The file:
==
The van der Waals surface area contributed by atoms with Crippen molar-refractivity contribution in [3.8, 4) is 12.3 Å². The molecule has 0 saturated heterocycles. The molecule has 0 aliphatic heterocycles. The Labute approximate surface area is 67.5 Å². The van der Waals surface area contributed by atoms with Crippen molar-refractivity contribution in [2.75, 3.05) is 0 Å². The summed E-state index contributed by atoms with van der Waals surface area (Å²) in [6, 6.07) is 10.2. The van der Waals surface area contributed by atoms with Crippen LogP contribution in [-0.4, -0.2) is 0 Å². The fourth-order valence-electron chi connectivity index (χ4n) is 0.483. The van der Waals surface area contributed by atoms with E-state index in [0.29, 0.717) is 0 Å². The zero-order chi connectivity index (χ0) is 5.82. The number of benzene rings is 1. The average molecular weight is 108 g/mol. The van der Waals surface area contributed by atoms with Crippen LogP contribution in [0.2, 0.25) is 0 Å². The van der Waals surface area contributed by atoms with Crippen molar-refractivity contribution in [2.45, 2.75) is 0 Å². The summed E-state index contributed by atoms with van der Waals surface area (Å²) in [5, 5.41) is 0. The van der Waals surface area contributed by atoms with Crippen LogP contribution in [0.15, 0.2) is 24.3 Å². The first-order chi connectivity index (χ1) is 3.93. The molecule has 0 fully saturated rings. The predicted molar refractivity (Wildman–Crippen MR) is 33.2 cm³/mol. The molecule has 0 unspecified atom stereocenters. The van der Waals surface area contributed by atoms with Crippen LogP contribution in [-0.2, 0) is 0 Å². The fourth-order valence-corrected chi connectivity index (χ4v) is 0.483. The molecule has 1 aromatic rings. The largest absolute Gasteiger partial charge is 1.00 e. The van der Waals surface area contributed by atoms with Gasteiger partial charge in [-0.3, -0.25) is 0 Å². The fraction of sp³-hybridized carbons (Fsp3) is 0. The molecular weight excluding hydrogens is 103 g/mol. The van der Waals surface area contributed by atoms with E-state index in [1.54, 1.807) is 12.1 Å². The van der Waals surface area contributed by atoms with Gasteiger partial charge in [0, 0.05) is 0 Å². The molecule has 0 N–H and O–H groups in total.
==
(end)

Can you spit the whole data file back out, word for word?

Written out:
The van der Waals surface area contributed by atoms with Crippen molar-refractivity contribution in [3.8, 4) is 12.3 Å². The molecule has 0 saturated heterocycles. The molecule has 0 aliphatic heterocycles. The Labute approximate surface area is 67.5 Å². The van der Waals surface area contributed by atoms with Crippen molar-refractivity contribution in [2.75, 3.05) is 0 Å². The summed E-state index contributed by atoms with van der Waals surface area (Å²) in [6, 6.07) is 10.2. The van der Waals surface area contributed by atoms with Crippen LogP contribution in [-0.4, -0.2) is 0 Å². The fourth-order valence-electron chi connectivity index (χ4n) is 0.483. The van der Waals surface area contributed by atoms with E-state index in [0.29, 0.717) is 0 Å². The zero-order chi connectivity index (χ0) is 5.82. The number of benzene rings is 1. The average molecular weight is 108 g/mol. The van der Waals surface area contributed by atoms with Crippen LogP contribution in [0.2, 0.25) is 0 Å². The van der Waals surface area contributed by atoms with Crippen molar-refractivity contribution in [2.45, 2.75) is 0 Å². The summed E-state index contributed by atoms with van der Waals surface area (Å²) in [5, 5.41) is 0. The van der Waals surface area contributed by atoms with Crippen LogP contribution in [0.15, 0.2) is 24.3 Å². The first-order chi connectivity index (χ1) is 3.93. The molecule has 0 fully saturated rings. The predicted molar refractivity (Wildman–Crippen MR) is 33.2 cm³/mol. The molecule has 0 unspecified atom stereocenters. The van der Waals surface area contributed by atoms with Crippen LogP contribution in [-0.2, 0) is 0 Å². The fourth-order valence-corrected chi connectivity index (χ4v) is 0.483. The molecule has 1 aromatic rings. The largest absolute Gasteiger partial charge is 1.00 e. The van der Waals surface area contributed by atoms with Gasteiger partial charge in [-0.3, -0.25) is 0 Å². The fraction of sp³-hybridized carbons (Fsp3) is 0. The molecular weight excluding hydrogens is 103 g/mol. The van der Waals surface area contributed by atoms with E-state index in [1.54, 1.807) is 12.1 Å². The van der Waals surface area contributed by atoms with Gasteiger partial charge in [0, 0.05) is 0 Å². The molecule has 0 N–H and O–H groups in total.